It’s been a fun week with a trip to the beach at Whitstable to interview Julie Wassmer. I had hoped to get some lovely audio atmosphere with waves lapping on shingle and gulls screeching overhead, but the tide was out so I had to settle for a gentle breeze buffeting the microphone. Fortunately, Julie is great fun to chat to and she told me all about working on EastEnders, bumping off the locals in her novels, and why all writers should live in fear of a cup of tea and bacon sandwich. Listen here.

I finished the John Yorke Story for Screenwriting course. 16 weeks of pretty intense work. Was it worth it? Check out my thinkings over here…

I also got to visit Hachette’s new warehouse in Didcot. While this may not sound like everyone’s idea of a fun day out, I did get to ride on one of their pickers, which went some 25 metres in the air and the queues were shorter than Disney…

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Getting a lift in the new Hachette warehouse…

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Also, if anyone’s concerned that print books are on the decline, this vast palace of storage and hi-tech distribution should allay those fears. This place was built to pump books out into the world and they’ve left plenty of room for expansion.

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I finished a short story this week. It’s a prequel to The End of Magic in which we meet our antagonist. My agent Ed read it and enjoyed it, though he did have one note: “Maybe the humour could be a little less lavatorial…? But that’s probably my shit to deal with.”

I do seem to have a thing about bodily functions… What do you say? Should I take this crap?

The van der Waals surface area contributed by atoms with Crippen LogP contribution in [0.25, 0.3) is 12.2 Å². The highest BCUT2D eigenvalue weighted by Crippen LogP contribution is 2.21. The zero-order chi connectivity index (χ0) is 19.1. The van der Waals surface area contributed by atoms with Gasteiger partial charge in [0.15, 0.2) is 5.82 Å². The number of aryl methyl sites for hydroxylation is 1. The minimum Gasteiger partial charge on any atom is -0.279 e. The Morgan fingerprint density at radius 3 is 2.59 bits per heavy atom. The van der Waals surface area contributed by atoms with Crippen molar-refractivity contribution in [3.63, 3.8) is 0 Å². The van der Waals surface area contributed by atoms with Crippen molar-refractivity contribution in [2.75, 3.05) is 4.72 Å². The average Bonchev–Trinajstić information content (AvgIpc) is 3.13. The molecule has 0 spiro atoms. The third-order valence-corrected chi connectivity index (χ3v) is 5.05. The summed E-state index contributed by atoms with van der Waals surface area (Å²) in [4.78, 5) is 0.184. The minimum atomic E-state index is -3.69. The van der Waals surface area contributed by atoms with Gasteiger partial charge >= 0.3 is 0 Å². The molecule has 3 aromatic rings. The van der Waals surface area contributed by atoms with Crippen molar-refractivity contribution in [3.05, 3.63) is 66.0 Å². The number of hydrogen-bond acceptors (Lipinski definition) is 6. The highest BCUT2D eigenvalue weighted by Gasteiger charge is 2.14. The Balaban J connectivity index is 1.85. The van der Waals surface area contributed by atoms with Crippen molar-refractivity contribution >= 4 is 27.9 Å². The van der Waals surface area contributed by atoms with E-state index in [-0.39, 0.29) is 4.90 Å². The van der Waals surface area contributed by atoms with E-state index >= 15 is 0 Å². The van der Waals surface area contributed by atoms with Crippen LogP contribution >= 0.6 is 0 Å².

Also, I’m going to be on the new Dominic King arts show on BBC Radio Kent next Tuesday 12th at around 8pm. He asked me to put together a montage of voices from the podcast, which I did, but I’ve also made a “Guess the voice” quiz, which you can play here

Till next time!

Mark

Isabel Ashdown’s secrets and lies

We had the fantastic thriller writer Isabel Ashdownon the Bestseller Experiment podcast this week. Isabel is the author of bestselling thrillers Little Sister and Beautiful Liars, and she walked away from a successful career to focus on her writing and it all stepped up a gear when she entered a competition in a newspaper. I was also joined by stand-in co-host Sam Eades who is always good fun and does a mean jigsaw… You can listen to the podcast here.

Like many science fiction and fantasy authors out there, I found myself sighing in despair at this comment from Liz Thomson in the Bookseller. I am beyond proud to have been published by Gollancz, and I realise that this kind snobbery exists, but you expect better from Liz (who’s always been very chatty and friendly whenever I’ve met her) and the Bookseller, a publication that should celebrate all publishing regarding of genre. Sigh…

And a quick update on my fantasy novel The End of Magicit’s now 80% funded over at Unbound, so it’s not too late to pledge to join the adventure and get your name in the book along with some other cool extras. Click here for more info.

Till next time, happy writing!

Mark